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Imaging in Disorders of Conscious
Haibo Di
Hangzhou Normal University


  • Learn the difference between coma, vegetative state, minimally conscious state and locked-in syndrome
  • Learn the clinical assessment of consciousness
  • Learn what is the residual brain function and activation in disorders of consciousness
  • Learn about the ethical issues and quality of life measures in these disorders

Financial Disclosure: this presentation will not include discussion of any commercial products or services.

New neuroimaging techniques are giving a better understanding of patients in coma and related conditions. Progress in medical care is increasing the number of people who survive brain damage. We can now save the lives of many patients who suffer trauma or anoxia but if the damage is severe, the victim will slip into a coma. Patients who recover from a coma typically do so within days. Others will die, and still others will awaken but remain unconscious, entering what is called a vegetative state. Even for experts, the vegetative state is very a disturbing condition. It illustrates how the two main components of consciousness can get dissociated: wakefulness remains intact but awareness - encompassing all thoughts and feelings - is abolished. In patients who recover from the vegetative state, the first signs of consciousness are minimal and appear gradually. The patient who starts making non-reflexive movements but remains unable to communicate enters a minimally conscious state. Like the vegetative state, the minimally conscious state may be transient on the way to further recovery, or it may be chronic, sometimes permanent. Making the distinction between vegetative and minimally conscious patients is challenging. Given that conscious awareness is subjective, first-person experience that is inherently difficult to measure in another being; functional neuroimaging offers a unique opportunity to objectively study disorders of consciousness. Positron emission tomography (PET) and functional MRI studies measuring neural activity in brain-damaged patients are disentangling the neural correlates of the vegetative from the minimally conscious state and have major clinical and ethical consequences. More research efforts are awaited so that these new techniques can help in the prognosis and treatment of these devastating medical conditions.

Suggested readings 1-5:

  1. Di HB, Yu SM, Weng XC, Laureys S, Yu D, Li JQ, et al. Cerebral response to patient's own name in the vegetative and minimally conscious states. Neurology 2007;68(12):895-9.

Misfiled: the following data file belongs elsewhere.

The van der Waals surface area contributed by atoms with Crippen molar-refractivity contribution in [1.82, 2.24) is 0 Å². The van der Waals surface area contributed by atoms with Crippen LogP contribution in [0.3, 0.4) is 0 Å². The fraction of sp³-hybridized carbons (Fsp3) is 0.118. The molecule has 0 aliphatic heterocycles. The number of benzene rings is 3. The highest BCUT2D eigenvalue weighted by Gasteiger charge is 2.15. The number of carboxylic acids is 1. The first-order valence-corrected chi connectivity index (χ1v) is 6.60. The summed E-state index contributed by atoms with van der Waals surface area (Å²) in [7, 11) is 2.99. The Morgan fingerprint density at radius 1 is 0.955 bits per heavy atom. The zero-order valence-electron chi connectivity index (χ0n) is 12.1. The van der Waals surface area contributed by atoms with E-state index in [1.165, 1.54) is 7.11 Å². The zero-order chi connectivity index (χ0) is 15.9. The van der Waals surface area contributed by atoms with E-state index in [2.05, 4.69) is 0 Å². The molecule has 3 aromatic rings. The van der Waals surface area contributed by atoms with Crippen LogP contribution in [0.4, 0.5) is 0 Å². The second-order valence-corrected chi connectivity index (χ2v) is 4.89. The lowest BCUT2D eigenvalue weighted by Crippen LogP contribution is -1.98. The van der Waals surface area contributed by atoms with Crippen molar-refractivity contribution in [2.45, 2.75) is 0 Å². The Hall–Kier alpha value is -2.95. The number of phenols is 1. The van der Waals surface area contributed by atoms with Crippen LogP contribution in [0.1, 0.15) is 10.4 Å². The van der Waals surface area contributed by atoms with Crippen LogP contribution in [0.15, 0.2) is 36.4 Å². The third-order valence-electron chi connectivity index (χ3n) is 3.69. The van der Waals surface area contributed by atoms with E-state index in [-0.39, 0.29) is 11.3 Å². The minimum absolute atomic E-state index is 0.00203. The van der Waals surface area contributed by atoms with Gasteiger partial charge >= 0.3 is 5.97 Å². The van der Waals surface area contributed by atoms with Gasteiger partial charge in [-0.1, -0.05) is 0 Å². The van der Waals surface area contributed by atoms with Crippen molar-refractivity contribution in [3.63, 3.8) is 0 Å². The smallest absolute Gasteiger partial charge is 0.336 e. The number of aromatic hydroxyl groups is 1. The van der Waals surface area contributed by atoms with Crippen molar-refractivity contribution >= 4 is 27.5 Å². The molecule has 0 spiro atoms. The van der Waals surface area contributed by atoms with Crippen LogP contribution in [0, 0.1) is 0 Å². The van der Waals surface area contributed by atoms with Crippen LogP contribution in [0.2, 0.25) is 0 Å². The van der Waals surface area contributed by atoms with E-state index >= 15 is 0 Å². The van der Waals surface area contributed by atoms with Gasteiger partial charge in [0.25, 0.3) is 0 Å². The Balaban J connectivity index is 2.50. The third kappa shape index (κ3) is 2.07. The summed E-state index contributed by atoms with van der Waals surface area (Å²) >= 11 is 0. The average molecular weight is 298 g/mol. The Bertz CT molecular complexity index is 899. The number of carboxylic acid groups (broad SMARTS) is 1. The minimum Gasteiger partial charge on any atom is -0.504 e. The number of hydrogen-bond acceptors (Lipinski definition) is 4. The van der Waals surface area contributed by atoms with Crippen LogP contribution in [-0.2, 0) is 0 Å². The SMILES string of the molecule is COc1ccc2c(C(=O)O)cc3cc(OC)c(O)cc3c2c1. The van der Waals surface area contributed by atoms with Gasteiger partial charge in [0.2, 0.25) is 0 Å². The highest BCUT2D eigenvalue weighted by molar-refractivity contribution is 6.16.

2. Di H, Boly M, Weng X, Ledoux D, Laureys S. Neuroimaging activation studies in the vegetative state: predictors of recovery? Clinical Medicine in press.
  3. Laureys S, Giacino JT, Schiff ND, Schabus M, Owen AM. How should functional imaging of patients with disorders of consciousness contribute to their clinical rehabilitation needs? Curr Opin Neurol 2006;19(6):520-7.
  4. Laureys S. The neural correlate of (un)awareness: lessons from the vegetative state. Trends Cogn Sci 2005;9(12):556-9.
  5. Laureys S. Science and society: death, unconsciousness and the brain. Nat Rev Neurosci 2005;6(11):899-909.
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Eyes Open, Brain Shut: Consciousness in the Vegetative State
Steven Laureys
Coma Science Group
University of Liege

Haibo Di, Coma Science Group, University of Liege, Liege, BELGIUM
Steven Laureys, Coma Science Group, University of Liege, Liege, BELGIUM

Patients in a vegetative state (VS) and minimally conscious state (MCS) continue to pose problems in terms of their diagnosis, prognosis and treatment. Consciousness is a subjective first-person experience which study has remained the field of philosophy for the past millennia. That time has finally changed and empirical evidence from functional neuroimaging is offering a genuine glimpse on the solution to the infamous mind-body conundrum. New technological and scientific advances offer the neurological community unique ways to improve our understanding and management of severely brain damaged patients.